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Egg donation is it a selfless, humane gift from a woman whose only dream is helping couples who can't conceive? Or is it a desperate act, committed by someone who really needs the money?

We all know about egg donors in India and the Ukraine, but you'd hope that donor eggs from the USA are not offered merely as a last-ditch attempt to get out of debt, or something similar. That is why the American Society for Reproductive Medicine (ASRM) has guidelines in place, right? Well, according to a new study, those guidelines are frequently ignored.  

The Society for Assisted Reproductive Technology (SART) divulged that there were a whopping 15,000 (!!!) IVF cycles carried out with donor eggs in 2010, which is the most recent data available. That's more than the 11,600 in 2003. There is a growing number of egg donation agencies, and a significant number of those operates online. This is precisely where the biggest problems lies, according to the new study.

ASRM ethical guidelines say that potential egg donors have to be at least 21 years of age, unless they go through a psychiatric evualtion beforehand. Women who want to donate their eggs cannot be compensated for the eggs themselves, but can be reimbursed for the time they have given, while visiting fertility clinics for various procedures associated with egg donation. This compensation should be the same for all egg donors, and not be based on how "genetically desirable" their eggs are.

The ASRM guidelines are, unfortunately, voluntary to abide by. Amazingly, egg donation agencies who do not follow these guidelines are not breaking any laws. The study showed that 34 percent of the online egg donation agencies that were looked into did charge different rates for women with different qualities. One of the most frequent reasons a particular woman's eggs were more expensive is that she had already donated before. I've personally seen this, as well. When you blog about trying to conceive and fertility problems, nearly all the ads you get on different websites are related to those topics.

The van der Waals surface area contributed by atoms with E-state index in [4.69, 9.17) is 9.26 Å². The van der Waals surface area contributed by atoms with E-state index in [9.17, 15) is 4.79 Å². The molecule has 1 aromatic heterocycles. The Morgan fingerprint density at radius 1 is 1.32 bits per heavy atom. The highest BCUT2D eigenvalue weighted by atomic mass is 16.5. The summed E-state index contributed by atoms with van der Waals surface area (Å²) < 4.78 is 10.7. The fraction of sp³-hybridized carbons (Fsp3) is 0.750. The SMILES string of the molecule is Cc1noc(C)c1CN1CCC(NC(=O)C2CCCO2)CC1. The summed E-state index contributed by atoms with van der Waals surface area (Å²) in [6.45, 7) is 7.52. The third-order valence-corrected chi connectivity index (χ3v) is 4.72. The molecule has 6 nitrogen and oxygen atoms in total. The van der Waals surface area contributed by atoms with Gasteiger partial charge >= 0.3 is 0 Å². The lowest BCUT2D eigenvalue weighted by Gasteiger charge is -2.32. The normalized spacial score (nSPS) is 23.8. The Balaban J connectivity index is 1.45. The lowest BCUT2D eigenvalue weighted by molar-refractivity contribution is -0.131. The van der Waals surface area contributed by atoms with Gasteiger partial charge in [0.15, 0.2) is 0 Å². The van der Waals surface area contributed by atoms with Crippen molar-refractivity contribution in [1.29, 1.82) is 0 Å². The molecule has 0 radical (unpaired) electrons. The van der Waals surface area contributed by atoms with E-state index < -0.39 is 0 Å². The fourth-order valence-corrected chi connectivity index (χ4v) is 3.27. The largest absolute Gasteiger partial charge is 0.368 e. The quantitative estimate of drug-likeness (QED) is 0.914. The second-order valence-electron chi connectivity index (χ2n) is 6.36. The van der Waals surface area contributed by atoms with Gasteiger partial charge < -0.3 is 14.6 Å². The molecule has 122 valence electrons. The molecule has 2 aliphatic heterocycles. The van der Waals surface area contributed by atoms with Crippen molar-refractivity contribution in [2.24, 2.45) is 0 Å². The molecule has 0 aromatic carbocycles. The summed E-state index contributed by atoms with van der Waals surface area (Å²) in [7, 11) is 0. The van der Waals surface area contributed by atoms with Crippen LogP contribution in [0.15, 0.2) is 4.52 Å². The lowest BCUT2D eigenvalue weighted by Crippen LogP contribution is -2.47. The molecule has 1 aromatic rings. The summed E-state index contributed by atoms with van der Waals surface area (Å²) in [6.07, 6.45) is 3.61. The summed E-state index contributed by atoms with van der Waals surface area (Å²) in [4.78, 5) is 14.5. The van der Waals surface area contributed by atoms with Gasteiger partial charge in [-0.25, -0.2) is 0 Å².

Of course, there have been ads for surrogate and donor egg agencies more than once, and when you see "get your eggs right now" or something in that spirit, you're curious and click on the ad. Financially less able people looking for donor eggs can get a "discount" if they are using an "uproven donor", and... very un-PC a multi-ethnical donor or one who doesn't have a degree gets less money, too. It's a little better than in India, where surrogates and donors get a fraction of the profit. But not much.

Robert Klitzman the study's lead author and a professor of clinical psychiatry at Columbia University in New York, has his thoughts on what can be done to solve these problems. "I would argue that there needs to be more attention from ASRM about these agencies, because you don't want these women exploited," he said. He repeated what that means, that women are being compensated for their time only, and should not therefore be paid for the quality of eggs. He stressed the importance of following the ethical guidelines on egg donation, and said that egg donation is no simple thing.

Still, the government is nervous about making decisions about the reproductive lives of their citizens. Klitzman pointed out: "To donate eggs is not an entirely benign procedure. It's not high, high risk. But you're taking very high doses of hormones, having needles stuck in your ovaries." A high percentage of the websites that were researched didn't include any information about the short term risks of egg donation, and many girls between 18 and 20 were recruited without the necessary evaluation. Are you, perhaps, considering egg donation to help someone else, or to make money? Don't rely on online agencies to protect your interests, and do your own research about the risks both physical and psychological.

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